Cost Of Real Estate: As much as 50% less expensive in Medellin...

Climate: Way more comfortable in Medellin...

Quality Of Life: This is completely subjective and impossible to pin down. Nevertheless, I'll go out on a limb and say that the overall quality of life is much more appealing in Medellin than in Panama City...

Ease Of Residency: Panama is one of the easiest places in the world for a foreigner to establish full-time legal residency, especially if he comes from one of the countries included in the new "Friends of Panama" visa program. However, Colombia is also a very straightforward option in this regard. Certainly, I wouldn't take Colombia off my list for fear of a complicated struggle related to becoming a resident...

Ease Of Banking And Doing Business: Here, Panama wins hands down, with its international banking industry (the exchange-of-information treaty the country signed with the United States in 2010 notwithstanding); its lack of any exchange controls; the absence in this market of any currency exchange risk (as Panama uses the U.S. dollar as its currency); and its greater prevalence of English-language speakers...

Infrastructure And Accessibility: Another tie...

Taxes: Panama is the screaming champion on this score, a true tax haven, while Colombia qualifies as a high-tax jurisdiction, with, for example, a 33% corporate tax rate. Again, though, if you're a retiree making a move with retirement income, you probably don't have to care about this...

Health Care: Top notch on an international scale in both cities...

Ease Of Settling In: Panama City is a kind of halfway house for expats, a very easy and comfortable first step overseas. Medellin is more an emerging expat destination, though it is more discovered and therefore easier to navigate as an expat or foreign retiree all the time...

Which place might be better for you?

I can't say. As I remind you often, it depends on your personal circumstances, your priorities, and your preferences. What is your current situation and what kind of experience are you looking for?

I can tell you that we've decided not to try to choose but, instead, have worked over the past few years to incorporate Medellin into our long-term retire-overseas plan.

As a new friend in Medellin, another expat who also divides his time between that city and Panama City, put it recently: "Do business in Panama but live in Medellin. That's the ticket..."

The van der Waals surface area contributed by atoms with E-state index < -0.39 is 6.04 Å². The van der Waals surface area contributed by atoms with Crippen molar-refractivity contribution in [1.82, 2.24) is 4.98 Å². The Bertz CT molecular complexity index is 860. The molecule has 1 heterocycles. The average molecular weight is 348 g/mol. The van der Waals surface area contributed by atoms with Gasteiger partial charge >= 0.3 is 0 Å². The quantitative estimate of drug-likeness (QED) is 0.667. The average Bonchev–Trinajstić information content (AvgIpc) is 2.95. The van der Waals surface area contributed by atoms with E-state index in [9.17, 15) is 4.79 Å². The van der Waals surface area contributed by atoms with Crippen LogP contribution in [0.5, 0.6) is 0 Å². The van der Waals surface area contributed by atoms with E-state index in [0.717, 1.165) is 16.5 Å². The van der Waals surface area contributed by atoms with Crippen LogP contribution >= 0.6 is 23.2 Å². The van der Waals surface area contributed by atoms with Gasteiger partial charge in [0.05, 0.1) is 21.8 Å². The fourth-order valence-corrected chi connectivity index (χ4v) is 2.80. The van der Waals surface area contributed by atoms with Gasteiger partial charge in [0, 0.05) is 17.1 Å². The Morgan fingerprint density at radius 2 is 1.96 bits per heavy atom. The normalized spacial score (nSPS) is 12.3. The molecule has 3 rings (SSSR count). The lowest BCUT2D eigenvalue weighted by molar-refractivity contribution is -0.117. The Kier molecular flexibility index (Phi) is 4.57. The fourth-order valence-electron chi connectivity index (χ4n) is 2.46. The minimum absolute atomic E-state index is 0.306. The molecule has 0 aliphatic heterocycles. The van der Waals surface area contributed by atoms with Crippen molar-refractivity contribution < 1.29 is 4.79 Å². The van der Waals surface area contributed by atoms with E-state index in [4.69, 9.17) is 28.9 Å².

Lief and I would agree.

We won't be relocating from Panama anytime soon. We've based our business here for the long haul. However, we have made a commitment to Medellin, too, with the purchase, two years ago, of an apartment intended to be another home base for us and where we hope to be able to spend time regularly starting later this year.

We're even making plans for a satellite Live and Invest Overseas office in Medellin, to complement our base in Panama City. Stay tuned.

Kathleen PeddicordContinue Reading:

  • What Is A Cedula?

Image sources: Medllin - Antioquia and Hollic


where to live in panama

From Paitilla we moved to a renovated Spanish-colonial house in Casco Viejo. The house was great (historic and architecturally interesting) but too small for our family long term. Also, Casco Viejo, this country's World Heritage Site neighborhood with centuries of Spanish-, French-, and American-colonial history, while, no question, our favorite part of Panama City, is also an increasingly maddening place to try to commute to and from. The ever-expanding construction (renovation of old houses in Casco Viejo and never-ending erection of new high-rise towers in every other part of Panama's capital); infrastructure (further expansion of the Cinta Costera to include an extension around the Casco Viejo peninsula over the sea, plus re-running phone and electricity cables underground and building the new city metro); and beautification (relaying the old brick roads in Casco and landscaping along the Cinta Costera) projects this city is investing in mean that getting in or out of many spots within it, especially during rush hour, is an experience to test the patience of a saint, as they say. Casco Viejo is one of those spots.